Nothing much at stake

I try to have a policy of not writing when I am angry. And I am currently red hot angry.

I also try to write in a way which joins dots with public stuff so that bigger more powerful people – which is pretty much everyone – can’t have a go. So that was the approach I took when I last wrote about the IRD restructure. And at that stage it was a proposal with staff consultation. 

Included in the proposal was that the job I previously did and those of the transfer pricing specialists would be disestablished.  There were similar jobs that could be applied for – but with up to 30% pay cuts. Now yeah we weren’t badly paid in #IamMetiria terms. But given we were the technical leaders for most of the big cases in the last decade and compared to the people we were up against – the taxpayer got serious value for money. Same for the senior lawyers we worked with and the senior investigators. Their jobs also either disestablished or reconfigured for much less money. 

But now it is finalised. And pretty much as bad as proposed.

Now everyone has ‘equalisation clauses’ in their contracts. This means that if a job with a lower salary is taken following a restructure a payment equal to the difference in salary for two years is made. The structure of this also means they can leave the month after the payment is made and be better off. Great for them. For the taxpayer – not so much.

All because why? Because Business Transformation. What? A new computer system? Seriously a new computer means kicking or managing out the people who have delivered the returns over the last ten plus years?

All in a week where Oxfam outed Reckitt for a restructure involving profit stripping. One which looking at their accounts seems to be a transfer pricing wheeze. The same week where the Greens announced a higher top rate with no mention of the trust rate. No need for any high end tax enforcement there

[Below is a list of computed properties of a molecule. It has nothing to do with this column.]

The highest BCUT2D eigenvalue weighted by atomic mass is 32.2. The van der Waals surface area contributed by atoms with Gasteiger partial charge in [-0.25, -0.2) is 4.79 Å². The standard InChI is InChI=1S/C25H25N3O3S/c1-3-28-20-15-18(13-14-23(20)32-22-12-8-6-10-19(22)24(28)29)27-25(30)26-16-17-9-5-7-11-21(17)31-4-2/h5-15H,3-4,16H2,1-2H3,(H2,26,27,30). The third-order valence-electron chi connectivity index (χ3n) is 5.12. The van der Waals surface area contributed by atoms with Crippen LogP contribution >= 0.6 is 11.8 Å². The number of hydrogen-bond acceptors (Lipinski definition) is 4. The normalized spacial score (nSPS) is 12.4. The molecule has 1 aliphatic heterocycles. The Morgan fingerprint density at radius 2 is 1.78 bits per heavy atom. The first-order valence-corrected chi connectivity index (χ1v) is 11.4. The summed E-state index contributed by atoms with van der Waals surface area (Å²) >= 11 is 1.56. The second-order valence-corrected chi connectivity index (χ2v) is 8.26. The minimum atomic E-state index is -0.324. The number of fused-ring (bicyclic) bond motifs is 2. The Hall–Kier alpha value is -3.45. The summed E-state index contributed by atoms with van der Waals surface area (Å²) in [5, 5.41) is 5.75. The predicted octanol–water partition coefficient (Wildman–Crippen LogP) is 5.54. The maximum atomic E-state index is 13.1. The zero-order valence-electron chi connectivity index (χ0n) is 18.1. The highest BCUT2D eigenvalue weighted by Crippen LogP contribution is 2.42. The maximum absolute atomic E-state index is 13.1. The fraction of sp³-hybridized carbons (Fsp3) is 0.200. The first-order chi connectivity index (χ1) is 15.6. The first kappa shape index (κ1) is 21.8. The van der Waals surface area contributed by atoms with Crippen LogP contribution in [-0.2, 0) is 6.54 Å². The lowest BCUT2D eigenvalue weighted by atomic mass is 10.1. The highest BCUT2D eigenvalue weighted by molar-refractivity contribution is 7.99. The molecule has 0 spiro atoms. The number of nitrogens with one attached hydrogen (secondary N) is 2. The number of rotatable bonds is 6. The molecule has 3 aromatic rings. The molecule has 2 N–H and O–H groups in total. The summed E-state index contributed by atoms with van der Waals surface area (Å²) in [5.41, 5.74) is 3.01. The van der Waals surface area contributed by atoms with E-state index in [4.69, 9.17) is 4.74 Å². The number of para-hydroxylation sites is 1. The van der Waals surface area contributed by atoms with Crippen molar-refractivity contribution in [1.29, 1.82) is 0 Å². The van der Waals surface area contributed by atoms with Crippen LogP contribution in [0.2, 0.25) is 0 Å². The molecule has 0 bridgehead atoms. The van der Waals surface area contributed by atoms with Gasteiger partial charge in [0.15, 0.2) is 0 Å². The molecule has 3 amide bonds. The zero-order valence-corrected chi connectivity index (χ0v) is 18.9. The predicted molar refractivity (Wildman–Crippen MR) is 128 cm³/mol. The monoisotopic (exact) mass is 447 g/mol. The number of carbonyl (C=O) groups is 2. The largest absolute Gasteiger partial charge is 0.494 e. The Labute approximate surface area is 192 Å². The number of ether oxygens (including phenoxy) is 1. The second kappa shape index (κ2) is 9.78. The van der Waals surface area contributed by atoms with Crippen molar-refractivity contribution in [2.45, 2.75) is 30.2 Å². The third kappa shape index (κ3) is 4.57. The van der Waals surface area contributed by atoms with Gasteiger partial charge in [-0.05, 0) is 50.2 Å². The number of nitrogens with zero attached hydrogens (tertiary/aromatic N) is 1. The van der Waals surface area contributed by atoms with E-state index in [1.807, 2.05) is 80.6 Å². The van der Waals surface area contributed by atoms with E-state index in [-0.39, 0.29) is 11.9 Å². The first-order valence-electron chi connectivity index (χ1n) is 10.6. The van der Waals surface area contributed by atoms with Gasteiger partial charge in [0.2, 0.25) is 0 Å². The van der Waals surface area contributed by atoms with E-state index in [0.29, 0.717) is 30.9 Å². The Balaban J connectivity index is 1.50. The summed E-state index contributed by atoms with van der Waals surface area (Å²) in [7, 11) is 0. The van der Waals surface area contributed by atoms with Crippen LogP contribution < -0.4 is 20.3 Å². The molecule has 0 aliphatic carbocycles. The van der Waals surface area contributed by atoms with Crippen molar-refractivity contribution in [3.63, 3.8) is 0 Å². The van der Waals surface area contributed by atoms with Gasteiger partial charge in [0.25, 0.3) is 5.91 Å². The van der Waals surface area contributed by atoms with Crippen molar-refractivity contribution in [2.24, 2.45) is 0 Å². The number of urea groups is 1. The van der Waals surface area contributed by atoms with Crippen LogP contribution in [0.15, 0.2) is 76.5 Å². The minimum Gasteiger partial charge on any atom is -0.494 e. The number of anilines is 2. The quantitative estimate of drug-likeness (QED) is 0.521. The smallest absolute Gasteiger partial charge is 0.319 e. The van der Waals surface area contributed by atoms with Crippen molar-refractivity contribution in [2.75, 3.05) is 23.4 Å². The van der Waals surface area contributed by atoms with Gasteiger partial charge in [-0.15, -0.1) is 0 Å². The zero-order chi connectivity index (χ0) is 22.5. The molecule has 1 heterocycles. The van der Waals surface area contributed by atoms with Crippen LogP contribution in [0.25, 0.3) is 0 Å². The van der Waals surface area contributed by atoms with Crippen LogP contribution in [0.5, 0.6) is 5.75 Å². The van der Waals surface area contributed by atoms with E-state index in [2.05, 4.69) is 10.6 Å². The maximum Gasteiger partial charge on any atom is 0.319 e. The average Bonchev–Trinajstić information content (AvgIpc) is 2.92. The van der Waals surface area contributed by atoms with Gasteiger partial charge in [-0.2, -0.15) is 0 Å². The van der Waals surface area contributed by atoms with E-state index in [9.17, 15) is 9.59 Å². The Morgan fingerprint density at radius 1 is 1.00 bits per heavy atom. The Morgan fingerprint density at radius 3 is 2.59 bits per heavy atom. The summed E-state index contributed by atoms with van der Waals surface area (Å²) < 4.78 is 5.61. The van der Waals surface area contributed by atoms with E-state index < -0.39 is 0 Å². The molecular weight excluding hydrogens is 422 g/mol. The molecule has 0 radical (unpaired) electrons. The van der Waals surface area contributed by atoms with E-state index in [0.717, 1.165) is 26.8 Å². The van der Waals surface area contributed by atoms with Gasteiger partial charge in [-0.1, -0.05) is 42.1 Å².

So where is the oversight of this? Is this so operational that Ministers aren’t concerned? Will they be concerned if any new BEPS rules become irrelevant as the capability to enforce them won’t be there? Or is it simply my lack of imagination? The new computer will be so flash it will be able to review accounts; conduct interviews; and analyse several countries tax laws. Digital disruption indeed.

What I do know is that my former colleagues will be just fine. They may have a truly shite period coming up. But they are all talented resourceful individuals. Whether they are still at the department in a year – is another thing entirely. 

So that new computer really has to be something. Because whether it is tax cuts or increased public spending – the money needs to keep coming in. 

Andrea

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11 responses

  1. I have another concern- it seems that they hope to save money on the admin of WFF by real time adjustments. Their examples show how the caregivers income would fluctuate from month to month. How would they determine whether hours of work are being met or relationship status on a monthly basis? Where is the appeal process?
    http://taxpolicy.ird.govt.nz/sites/default/files/2017-dd-mts-9-social-policy.pdf

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    1. I would guess – without looking it up – that the appeals process would be the disputes process that applies to the rest of the Income Tax Act. Hardly user friendly for small people. I guess where the saving comes in is that they are looking to reduce the large amounts that get written off. Maybe this is part of the xtra revenue that is given up in the business case.

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  2. it is a bit like watching Trump happen – too bizarre to be real but it is. Not the smarter organization that BT was going to enable.